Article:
8. scrat

    scrat Member

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    stop using it. its very dangerous. you may be getting some huge air gaps between the ball and the powder. the more you shoot the more the barrel is going to expand and the more you get. Stop using it. you will have a time bomb on your hand. Order find get a new barrel or get a new gun and make that one into a wall hanger.
     
  9. WARDER

    WARDER Member

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    hi you said it was always tight to load ,only a thought but i've seen it happen the ball could be cutting the patch and going through it further down the barrel check this ,a ball and patch should only be a nice sliding fit from muzzel to breach ,by the way are you using grease on your patches you will need lube ,ive been shooting black powder for 30 years a barrel does not bulge two thirds of its length,you will find it something simple try what i say and let me know .
     
  10. Steve499

    Steve499 Member

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    I managed to "ring" the bore on one of my rifles. It had been caused, apparently, by a grease cookie I had mashed down on top of the seated bullet. The cookie stayed on the ramrod and came off about 3 inches in front of the bullet. It created a bulge when I fired it that way, but the bulge was only an inch or so in length, and you could see a ripple on the outside of the barrel at it's location. This rifle is a .451 Volunteer which shoots an extremely long and heavy (550 gr.) slug loaded with no patch, so I discovered the bulge when I ran a patch down the bore to clean it after the shot. The difference in the friction on the patch was very noticeable; tight, tight, tight, LOOSE, tight. I had the barrel drilled out and sleeved.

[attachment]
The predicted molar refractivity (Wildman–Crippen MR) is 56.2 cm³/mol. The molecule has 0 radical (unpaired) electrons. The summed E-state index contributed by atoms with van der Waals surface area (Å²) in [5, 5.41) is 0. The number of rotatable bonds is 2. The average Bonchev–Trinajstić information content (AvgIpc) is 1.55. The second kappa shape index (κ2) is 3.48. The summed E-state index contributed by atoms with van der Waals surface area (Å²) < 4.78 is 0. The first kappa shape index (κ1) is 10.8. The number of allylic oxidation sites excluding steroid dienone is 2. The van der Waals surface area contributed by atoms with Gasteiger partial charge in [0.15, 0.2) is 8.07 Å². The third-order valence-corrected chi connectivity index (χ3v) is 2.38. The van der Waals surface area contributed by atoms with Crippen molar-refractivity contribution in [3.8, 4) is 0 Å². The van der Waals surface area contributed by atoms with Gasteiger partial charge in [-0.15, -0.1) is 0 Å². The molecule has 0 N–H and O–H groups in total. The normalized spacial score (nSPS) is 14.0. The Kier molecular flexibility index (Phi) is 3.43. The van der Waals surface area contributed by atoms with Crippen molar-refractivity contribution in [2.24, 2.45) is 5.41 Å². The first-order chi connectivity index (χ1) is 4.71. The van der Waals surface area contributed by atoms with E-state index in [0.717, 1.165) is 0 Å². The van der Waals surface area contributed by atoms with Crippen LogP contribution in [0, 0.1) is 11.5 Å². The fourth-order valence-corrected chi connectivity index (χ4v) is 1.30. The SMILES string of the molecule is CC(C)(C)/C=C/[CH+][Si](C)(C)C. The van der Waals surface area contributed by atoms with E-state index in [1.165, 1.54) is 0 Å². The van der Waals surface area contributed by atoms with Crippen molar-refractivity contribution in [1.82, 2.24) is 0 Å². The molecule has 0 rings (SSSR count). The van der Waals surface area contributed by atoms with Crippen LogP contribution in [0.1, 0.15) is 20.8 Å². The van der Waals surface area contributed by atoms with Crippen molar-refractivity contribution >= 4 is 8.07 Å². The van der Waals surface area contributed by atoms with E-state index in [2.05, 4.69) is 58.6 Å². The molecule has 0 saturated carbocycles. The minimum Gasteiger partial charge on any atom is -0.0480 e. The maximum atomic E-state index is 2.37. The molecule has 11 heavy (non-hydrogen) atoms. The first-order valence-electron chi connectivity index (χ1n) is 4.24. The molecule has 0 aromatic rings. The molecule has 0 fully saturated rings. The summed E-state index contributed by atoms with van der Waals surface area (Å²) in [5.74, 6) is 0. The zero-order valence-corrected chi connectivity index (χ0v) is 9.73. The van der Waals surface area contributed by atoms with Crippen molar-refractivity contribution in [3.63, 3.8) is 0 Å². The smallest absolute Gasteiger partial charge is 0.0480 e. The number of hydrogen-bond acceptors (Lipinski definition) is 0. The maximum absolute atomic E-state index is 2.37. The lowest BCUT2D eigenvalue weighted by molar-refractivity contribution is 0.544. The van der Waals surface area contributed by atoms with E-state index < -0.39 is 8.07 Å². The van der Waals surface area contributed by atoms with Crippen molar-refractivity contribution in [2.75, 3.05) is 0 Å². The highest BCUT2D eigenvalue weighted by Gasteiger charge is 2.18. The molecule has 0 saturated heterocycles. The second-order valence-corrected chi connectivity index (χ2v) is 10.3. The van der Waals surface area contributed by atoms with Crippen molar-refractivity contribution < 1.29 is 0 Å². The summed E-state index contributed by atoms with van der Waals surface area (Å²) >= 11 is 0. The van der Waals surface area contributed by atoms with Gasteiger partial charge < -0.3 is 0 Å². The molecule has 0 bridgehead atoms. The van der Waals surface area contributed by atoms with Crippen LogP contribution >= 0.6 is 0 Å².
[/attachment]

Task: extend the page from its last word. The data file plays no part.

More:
If you have a bulged barrel you should be able to tell by the tension on your cleaning patches alone. You can also drop a bore light down to the breech and see if there is any variation in the concentricity of the reflection inside the bore. I can't imagine the pressure required to bulge 2/3 of a barrel being generated with a patched round ball on one end and an open flintlock vent on the other. All the bulges I've ever heard of were like mine, just a ring of very short length. If you aren't feeling the same reduction in tension while both loading and cleaning, Warder has probably nailed it.
     
  11. trsdbrown

    trsdbrown Member

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    Everyone:
    I returned the gun to Dixie and they replaced the barrel at no cost. I have been shooting black powder for 30 years. I am certain that I seated every ball. The new barrel has a uniform tension the entire length when loading. I think I got a defect on the first one. thanks to all who replied.
     
  12. 4v50 Gary

    4v50 Gary Moderator Staff Member

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    Glad things worked out for you and kudos to Dixie Gun Works for doing the right thing.